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Posted: December 23, 2016

An Opportunity Missed, and an Opportunity Taken

by Ray Walshe


In 1994 I attended the Commencement ceremony at Thomas Aquinas College. At the time I had known about the school for some years, but I hadn’t paid much attention to what it was about; nor had I ever been to the campus. So why come to Commencement? My brother, who some of you may know as Fr. Sebastian (Alan Walshe ’94), was graduating. My wife and I drove up to the tiny college nestled at the foot of the Topatopa Mountains to celebrate his latest achievement.

Many of the students at that time lived in trailers. In fact there were only a few permanent buildings on campus. Yet Bill Bennett, a nationally respected conservative scholar and onetime member of President Ronald Reagan’s Cabinet, was serving as the Commencement Speaker. When I marveled openly that such a prominent public figure was addressing a class with fewer than 100 students, someone pointed out that Mother Teresa had been the speaker in 1982.

I vividly remember Mr. Bennett’s Commencement address, admonishing the graduates not to fall into the trap of seeking happiness as their life’s work, but rather to do works that are good in the sight of God and accept what happiness may or may not come from the effort. My brother was the Class Speaker, and though others have said he gave a rousing address as well, I confess I have no recollection of it. I was too absorbed piecing together the attention this tiny college had mustered from such luminaries.

Sometime after graduation I asked my brother to tell me more about the College. As he described its curriculum, methods of teaching, and social environment, I realized that I had missed out on an extraordinary opportunity in my own education. I resolved then to make sure that if I ever had children of my own, they would know what Thomas Aquinas College had to offer before they decided where to go to school.

Sure enough, God would bless my wife and me with two girls. When our oldest, Elaine, reached her junior year of high school, I made a point of insisting that she experience Thomas Aquinas College firsthand, so that she could understand what it had to offer.

It wasn’t easy to convince her to take a serious look, but I persisted and assured her that she need not attend the College, but she did have to know what she was saying no to. By the grace of God, she agreed to visit and, in so doing, was drawn to the promise of intellectual pursuits in the context of the Catholic tradition.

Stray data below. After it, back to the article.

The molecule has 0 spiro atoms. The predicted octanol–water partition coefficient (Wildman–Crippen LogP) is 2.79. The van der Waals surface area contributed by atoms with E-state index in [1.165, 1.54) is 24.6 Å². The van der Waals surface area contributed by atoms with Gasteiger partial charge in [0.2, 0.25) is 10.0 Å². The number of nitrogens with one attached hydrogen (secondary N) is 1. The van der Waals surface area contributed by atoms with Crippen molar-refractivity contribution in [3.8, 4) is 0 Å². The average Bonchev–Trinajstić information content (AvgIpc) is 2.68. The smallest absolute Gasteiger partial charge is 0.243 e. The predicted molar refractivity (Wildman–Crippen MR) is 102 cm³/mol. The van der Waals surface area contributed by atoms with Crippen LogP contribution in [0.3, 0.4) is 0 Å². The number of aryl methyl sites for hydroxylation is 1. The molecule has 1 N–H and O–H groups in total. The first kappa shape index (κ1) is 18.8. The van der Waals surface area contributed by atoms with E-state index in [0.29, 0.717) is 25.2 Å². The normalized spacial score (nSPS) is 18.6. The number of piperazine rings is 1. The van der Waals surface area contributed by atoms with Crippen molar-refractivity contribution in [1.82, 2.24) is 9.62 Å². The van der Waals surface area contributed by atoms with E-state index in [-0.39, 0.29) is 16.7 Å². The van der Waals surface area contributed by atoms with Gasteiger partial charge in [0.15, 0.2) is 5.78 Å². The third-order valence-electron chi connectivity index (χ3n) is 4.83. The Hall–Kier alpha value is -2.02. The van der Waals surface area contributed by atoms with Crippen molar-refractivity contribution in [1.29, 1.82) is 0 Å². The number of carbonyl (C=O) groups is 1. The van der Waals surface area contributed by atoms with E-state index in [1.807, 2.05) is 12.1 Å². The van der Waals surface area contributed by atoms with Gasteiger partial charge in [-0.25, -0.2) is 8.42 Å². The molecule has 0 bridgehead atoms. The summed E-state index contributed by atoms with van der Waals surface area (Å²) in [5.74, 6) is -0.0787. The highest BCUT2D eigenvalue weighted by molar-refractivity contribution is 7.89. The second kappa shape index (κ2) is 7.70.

When our daughter informed my wife and me that she was applying to the College — and that she had made it her first choice — I was elated.

Elaine entered Thomas Aquinas College as a freshman last fall, and in the last year my admiration of the College has only grown. The contemplative setting, free of the typical distractions found almost anywhere else today, will become, I suspect, one of the things that students will miss most after they graduate. The creativity of the social environment — my daughter shared with us the fun she had playing live-action Clue one recent Friday night — with its genuinely respectful interaction between the men and women on campus is such a contrast to the Bacchanalian excess found at highbrow colleges offering “safe spaces” that leave me wondering what they are hoping to be saved from (apparently not themselves).

As a parent and a participant in the Thomas Aquinas College Summer Seminars, I also have been impressed by the unpretentious and grounded nature of the administrators and tutors. They are welcoming and care deeply about my daughter’s formation as a godly woman.

God willing, the next time I attend a graduation at Thomas Aquinas College will be in 2019, exactly 25 years from the month I first set foot on campus. Much has changed about the College in that time, but the blessings poured forth from the good and worthy efforts of the faculty and students have made good on Mr. Bennett’s advice.

Walshe Family

The Walshe family

“I am grateful to Thomas Aquinas College for educating new leaders for our Church, leaders who are grounded in their personal relationship and commitment to Jesus Christ.”

– Most. Rev. George Niederauer

Archbishop Emeritus of San Francisco